own company.  I certainly have never been given the impression that the 
W3C/W3O is turning away any attempts at vendor involvement in the CSS effort 
- much the contrary.

>Actually, it is my experience in implementing this support that it will be
>of limited utility for even current Web content providers since it is
>not capable at this time of describing the presentation behavior of
>popular UAs.  To give a quick example, try to specify the indentation
>and list item numbering/bullet semantics for the following in a manner
>consistent with current Netscape display behavior using rules not based
>on this particular document (disregard the fact that the following does
>not conform to an HTML2.0 or HTML3.0 DTD -- users don't care):

I took a look at this example in Netscape Navigator, and although I believe 
it would be possible to add declarations to the HTML 2.0 stylesheet that 
would describe the presentation of this document in CSS (1), I did not 
realize it was the goal of ANY stylesheet description effort to duplicate 
the presentation anomalies of any existing browser.  (I'm currently working 
on the third WWW browser of my career, and my first reference is still the 
HTML specification.)  The default stylesheet, at least as referenced in the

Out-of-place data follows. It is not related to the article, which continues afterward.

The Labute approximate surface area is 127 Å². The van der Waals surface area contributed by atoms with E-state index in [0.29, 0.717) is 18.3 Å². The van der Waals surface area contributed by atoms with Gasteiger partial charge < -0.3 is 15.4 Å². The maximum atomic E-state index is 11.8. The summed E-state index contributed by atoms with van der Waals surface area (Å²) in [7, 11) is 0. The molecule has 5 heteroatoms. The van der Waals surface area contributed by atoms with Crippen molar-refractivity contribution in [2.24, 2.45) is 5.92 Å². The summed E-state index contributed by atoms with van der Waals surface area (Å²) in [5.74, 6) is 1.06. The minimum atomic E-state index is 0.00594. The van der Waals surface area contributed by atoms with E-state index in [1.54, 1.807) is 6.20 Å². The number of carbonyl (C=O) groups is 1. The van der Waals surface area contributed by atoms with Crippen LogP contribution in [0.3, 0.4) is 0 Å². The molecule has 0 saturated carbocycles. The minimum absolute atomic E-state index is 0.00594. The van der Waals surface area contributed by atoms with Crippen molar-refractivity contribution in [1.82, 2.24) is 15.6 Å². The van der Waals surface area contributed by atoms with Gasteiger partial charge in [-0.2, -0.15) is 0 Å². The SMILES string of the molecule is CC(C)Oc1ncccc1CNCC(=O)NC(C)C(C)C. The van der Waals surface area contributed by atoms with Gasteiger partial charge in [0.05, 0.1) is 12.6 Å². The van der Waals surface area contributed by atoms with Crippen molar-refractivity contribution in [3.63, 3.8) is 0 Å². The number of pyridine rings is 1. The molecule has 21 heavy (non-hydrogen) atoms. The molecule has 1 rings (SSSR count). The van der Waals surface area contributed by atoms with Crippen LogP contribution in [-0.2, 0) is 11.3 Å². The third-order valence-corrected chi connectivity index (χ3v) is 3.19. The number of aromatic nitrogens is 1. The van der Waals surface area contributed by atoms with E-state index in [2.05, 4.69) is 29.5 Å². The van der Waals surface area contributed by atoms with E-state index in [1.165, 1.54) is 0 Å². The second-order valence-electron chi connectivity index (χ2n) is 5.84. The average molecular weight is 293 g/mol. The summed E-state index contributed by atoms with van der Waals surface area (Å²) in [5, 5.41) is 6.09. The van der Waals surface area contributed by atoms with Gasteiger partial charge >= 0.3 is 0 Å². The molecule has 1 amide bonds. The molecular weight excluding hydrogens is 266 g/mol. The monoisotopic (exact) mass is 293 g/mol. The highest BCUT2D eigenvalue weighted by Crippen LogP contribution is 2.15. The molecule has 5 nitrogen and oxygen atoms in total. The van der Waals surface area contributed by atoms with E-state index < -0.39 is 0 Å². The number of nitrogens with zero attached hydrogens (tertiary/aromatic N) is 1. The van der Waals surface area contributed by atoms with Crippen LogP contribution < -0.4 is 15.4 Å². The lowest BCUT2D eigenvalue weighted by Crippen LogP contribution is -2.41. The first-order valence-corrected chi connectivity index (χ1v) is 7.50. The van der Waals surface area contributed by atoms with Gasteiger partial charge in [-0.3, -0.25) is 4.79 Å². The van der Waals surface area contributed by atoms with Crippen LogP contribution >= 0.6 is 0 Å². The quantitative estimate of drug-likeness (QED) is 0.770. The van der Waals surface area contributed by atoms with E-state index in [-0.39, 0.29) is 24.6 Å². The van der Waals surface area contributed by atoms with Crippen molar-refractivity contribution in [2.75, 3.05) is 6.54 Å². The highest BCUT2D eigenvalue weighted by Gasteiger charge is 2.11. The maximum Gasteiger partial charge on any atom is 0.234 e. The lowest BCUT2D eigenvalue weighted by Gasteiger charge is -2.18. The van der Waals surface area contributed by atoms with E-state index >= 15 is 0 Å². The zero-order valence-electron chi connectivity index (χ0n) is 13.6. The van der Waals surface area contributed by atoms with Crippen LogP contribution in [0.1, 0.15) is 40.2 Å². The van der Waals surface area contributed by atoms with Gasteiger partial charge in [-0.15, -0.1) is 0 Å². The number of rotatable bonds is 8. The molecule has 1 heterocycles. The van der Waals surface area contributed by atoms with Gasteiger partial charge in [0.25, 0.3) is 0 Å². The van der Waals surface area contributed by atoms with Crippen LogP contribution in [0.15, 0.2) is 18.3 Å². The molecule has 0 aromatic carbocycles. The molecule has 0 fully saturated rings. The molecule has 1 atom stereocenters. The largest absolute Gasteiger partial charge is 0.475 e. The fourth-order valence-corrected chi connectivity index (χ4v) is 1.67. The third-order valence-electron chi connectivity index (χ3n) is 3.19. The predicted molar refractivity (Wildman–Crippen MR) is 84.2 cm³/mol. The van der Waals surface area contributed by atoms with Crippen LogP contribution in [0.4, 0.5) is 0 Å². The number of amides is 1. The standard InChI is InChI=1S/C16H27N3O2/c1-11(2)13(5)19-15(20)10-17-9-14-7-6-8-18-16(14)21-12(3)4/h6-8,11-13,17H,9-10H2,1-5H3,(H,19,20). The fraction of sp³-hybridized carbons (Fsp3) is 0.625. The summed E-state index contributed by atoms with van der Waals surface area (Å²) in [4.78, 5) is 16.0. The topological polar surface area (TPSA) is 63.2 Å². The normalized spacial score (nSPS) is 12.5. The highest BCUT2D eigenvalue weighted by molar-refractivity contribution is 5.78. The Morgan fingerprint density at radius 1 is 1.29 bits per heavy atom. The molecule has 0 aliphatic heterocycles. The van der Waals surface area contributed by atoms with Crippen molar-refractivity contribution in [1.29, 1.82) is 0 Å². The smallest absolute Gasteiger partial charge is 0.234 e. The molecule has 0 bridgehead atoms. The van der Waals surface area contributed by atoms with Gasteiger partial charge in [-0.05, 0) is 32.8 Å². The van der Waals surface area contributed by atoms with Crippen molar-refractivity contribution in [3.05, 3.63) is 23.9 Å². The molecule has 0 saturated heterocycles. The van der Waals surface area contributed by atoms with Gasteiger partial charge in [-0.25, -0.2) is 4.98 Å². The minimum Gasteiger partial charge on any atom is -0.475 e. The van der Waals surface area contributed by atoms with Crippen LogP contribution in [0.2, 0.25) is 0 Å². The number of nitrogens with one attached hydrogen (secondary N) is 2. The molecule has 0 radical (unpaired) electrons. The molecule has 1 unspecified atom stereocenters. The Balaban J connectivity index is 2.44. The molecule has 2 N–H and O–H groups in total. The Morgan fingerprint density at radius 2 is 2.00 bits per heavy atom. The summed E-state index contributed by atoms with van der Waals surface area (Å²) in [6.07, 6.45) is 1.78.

CSS specification, should represent a clean interpretation of the HTML 
specification, not an attempt to describe some vendor's implementation of an 
HTML viewer.  If you wish to duplicate this behaviour, however, see my 
footnote; it's just a stab in the dark, and may have side effects, but it 
would duplicate Netscape Navigator's behaviour in this situation.

Gavin Nicol wrote:
>This is, of course, in addition to the fact that to accomplish it's
>main goal of avoiding tag explosion, it will have to be able to supply
>all of the possibilities that tag explosion allows. It is not even
>close yet, and probably will never approach this goal.

I still feel that CSS helps avert a large amount of tag explosion; for 
example, if we had had CSS in place in Internet Explorer 2.0, there would 
have been no "need" to create a tag for marquees.

>I think you'll find that people who really *care* about stylesheets,
>have a very different set of needs, and a very different mindset to
>the average WWW surfer.

Exactly, and in support for those who really care about stylesheets, I 
personally encourage the development of DSSSL-O, DSSSL itself, and any other 
future stylesheet proposals.  The "average WWW surfer" is, however, exactly 
the person we as a company need to support.  I do not believe this is to the 
exclusion of those who "really *care* about stylesheets," however.

	-Chris

(1): Something along the lines of:
OL { list-style: decimal }	/* As in the HTML 2.0 stylesheet */
LI { margin: 3em }		/* As in the HTML 2.0 stylesheet */
OL TABLE { list-style: disc }	/* To account for Netscape anomaly */
OL TABLE LI { margin: 0em; text-indent: 3em }	/* To account for Netscape 
anomaly */
Received on Monday, 15 January 1996 13:21:31 GMT